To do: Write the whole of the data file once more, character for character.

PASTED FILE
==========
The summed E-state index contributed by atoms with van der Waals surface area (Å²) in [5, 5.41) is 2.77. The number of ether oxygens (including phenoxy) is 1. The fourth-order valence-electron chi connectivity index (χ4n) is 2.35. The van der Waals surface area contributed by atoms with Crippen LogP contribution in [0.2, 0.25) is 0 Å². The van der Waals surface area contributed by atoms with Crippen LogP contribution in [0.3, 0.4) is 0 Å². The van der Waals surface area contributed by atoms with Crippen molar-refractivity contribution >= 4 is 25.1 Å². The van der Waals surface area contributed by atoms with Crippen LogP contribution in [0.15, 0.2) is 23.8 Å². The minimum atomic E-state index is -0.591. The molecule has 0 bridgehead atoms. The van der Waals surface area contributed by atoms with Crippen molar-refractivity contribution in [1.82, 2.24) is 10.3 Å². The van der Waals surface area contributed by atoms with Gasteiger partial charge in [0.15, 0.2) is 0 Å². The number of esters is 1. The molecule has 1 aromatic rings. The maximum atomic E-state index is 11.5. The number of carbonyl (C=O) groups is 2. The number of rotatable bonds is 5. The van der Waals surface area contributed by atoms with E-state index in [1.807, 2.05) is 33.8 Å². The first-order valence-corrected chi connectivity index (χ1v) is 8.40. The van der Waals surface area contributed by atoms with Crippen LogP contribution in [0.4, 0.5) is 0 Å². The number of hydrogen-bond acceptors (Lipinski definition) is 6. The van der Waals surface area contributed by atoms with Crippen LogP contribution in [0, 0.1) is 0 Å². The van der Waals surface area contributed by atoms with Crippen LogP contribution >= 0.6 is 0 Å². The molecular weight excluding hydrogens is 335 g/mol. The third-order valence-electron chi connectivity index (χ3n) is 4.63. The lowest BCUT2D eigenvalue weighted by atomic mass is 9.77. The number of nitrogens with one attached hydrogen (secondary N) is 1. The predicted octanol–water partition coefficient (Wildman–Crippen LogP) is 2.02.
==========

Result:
The summed E-state index contributed by atoms with van der Waals surface area (Å²) in [5, 5.41) is 2.77. The number of ether oxygens (including phenoxy) is 1. The fourth-order valence-electron chi connectivity index (χ4n) is 2.35. The van der Waals surface area contributed by atoms with Crippen LogP contribution in [0.2, 0.25) is 0 Å². The van der Waals surface area contributed by atoms with Crippen LogP contribution in [0.3, 0.4) is 0 Å². The van der Waals surface area contributed by atoms with Crippen molar-refractivity contribution >= 4 is 25.1 Å². The van der Waals surface area contributed by atoms with Crippen LogP contribution in [0.15, 0.2) is 23.8 Å². The minimum atomic E-state index is -0.591. The molecule has 0 bridgehead atoms. The van der Waals surface area contributed by atoms with Crippen molar-refractivity contribution in [1.82, 2.24) is 10.3 Å². The van der Waals surface area contributed by atoms with Gasteiger partial charge in [0.15, 0.2) is 0 Å². The number of esters is 1. The molecule has 1 aromatic rings. The maximum atomic E-state index is 11.5. The number of carbonyl (C=O) groups is 2. The number of rotatable bonds is 5. The van der Waals surface area contributed by atoms with E-state index in [1.807, 2.05) is 33.8 Å². The first-order valence-corrected chi connectivity index (χ1v) is 8.40. The van der Waals surface area contributed by atoms with Crippen LogP contribution in [0.4, 0.5) is 0 Å². The number of hydrogen-bond acceptors (Lipinski definition) is 6. The van der Waals surface area contributed by atoms with Crippen LogP contribution in [0, 0.1) is 0 Å². The van der Waals surface area contributed by atoms with Crippen LogP contribution >= 0.6 is 0 Å². The molecular weight excluding hydrogens is 335 g/mol. The third-order valence-electron chi connectivity index (χ3n) is 4.63. The lowest BCUT2D eigenvalue weighted by atomic mass is 9.77. The number of nitrogens with one attached hydrogen (secondary N) is 1. The predicted octanol–water partition coefficient (Wildman–Crippen LogP) is 2.02.